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Sunday, 28 November 2010

til the cows come home

Trabadelo – Hospital de la Condesa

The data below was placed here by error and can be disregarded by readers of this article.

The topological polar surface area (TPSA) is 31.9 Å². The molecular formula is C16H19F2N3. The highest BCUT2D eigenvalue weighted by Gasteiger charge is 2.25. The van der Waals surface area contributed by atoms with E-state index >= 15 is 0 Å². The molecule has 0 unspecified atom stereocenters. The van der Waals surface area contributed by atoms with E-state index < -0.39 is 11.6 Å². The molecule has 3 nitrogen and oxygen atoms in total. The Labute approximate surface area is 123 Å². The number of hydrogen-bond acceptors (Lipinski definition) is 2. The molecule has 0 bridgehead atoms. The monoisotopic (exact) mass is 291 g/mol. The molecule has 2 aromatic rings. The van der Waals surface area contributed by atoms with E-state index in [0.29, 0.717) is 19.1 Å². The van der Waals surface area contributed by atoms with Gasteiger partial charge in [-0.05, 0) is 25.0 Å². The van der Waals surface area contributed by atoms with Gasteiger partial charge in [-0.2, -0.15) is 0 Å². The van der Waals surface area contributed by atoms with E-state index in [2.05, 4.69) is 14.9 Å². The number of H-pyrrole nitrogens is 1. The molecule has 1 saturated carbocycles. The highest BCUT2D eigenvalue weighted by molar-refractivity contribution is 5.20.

The first 10km today passed through a beautiful river gorge which was slightly marred by the motorway built through it which usually ran half way up the hill sides but sometimes towered overhead on giant concrete legs. I was close to the border of Galicia now and the signage and place names were increasingly written in Gallego. In fact where signs were written in Spanish they were usually crossed out and graffitied in Gallego alongside, clearly the people of the region had strong feelings about this. There was a great pride in the identity of this region and an independent feeling from the rest of Spain. It was a little like being back in Cornwall and very soon the countryside also reminded of Cornwall on a daily basis, and the mud and rain was quite similar too. Stopped off in small farm hamlet at water fountain were I ran my arms under the fresh mountain water for an age to ease my itchy bites. Arrived at the historic and picturesque O Cebreiro with its round stone thatched houses and slate buildings. It was a popular spot but a bit touristy for me so I carried on over the hill to find somewhere to stay. A bit further on I passed a huge iron sculpture of a pilgrim in traditional garb on a mountain ridge. The figure was bent and leaning into the wind and holding onto his hat and I realized that this was the exact posture that I had been adopting for the last hour. Clearly the wind here was a common feature. I found a very tidy and smart municipal albergue on the edge of a small hamlet with views over the hills for miles. This place had a spotless new state of the art kitchen but not a single pan, plate or piece of cutlery in the building which was quite frustrating. Roberto the Italian and another Italian girl, Francesca arrived but given the kitchen arrangements decided to find somewhere else such was their eternal need to cook pasta and they wished me ciaos before disappearing back out into the howling wind. Marta and Pedro arrived late and we compared our ‘lanas’ that we were still wearing from Foncebadon. I sat and watched the rain clouds moving over the distant hills from the window ‘til the cows came home, literally, as a farmer and his wife and dog herded them back into the hamlet from the fields.

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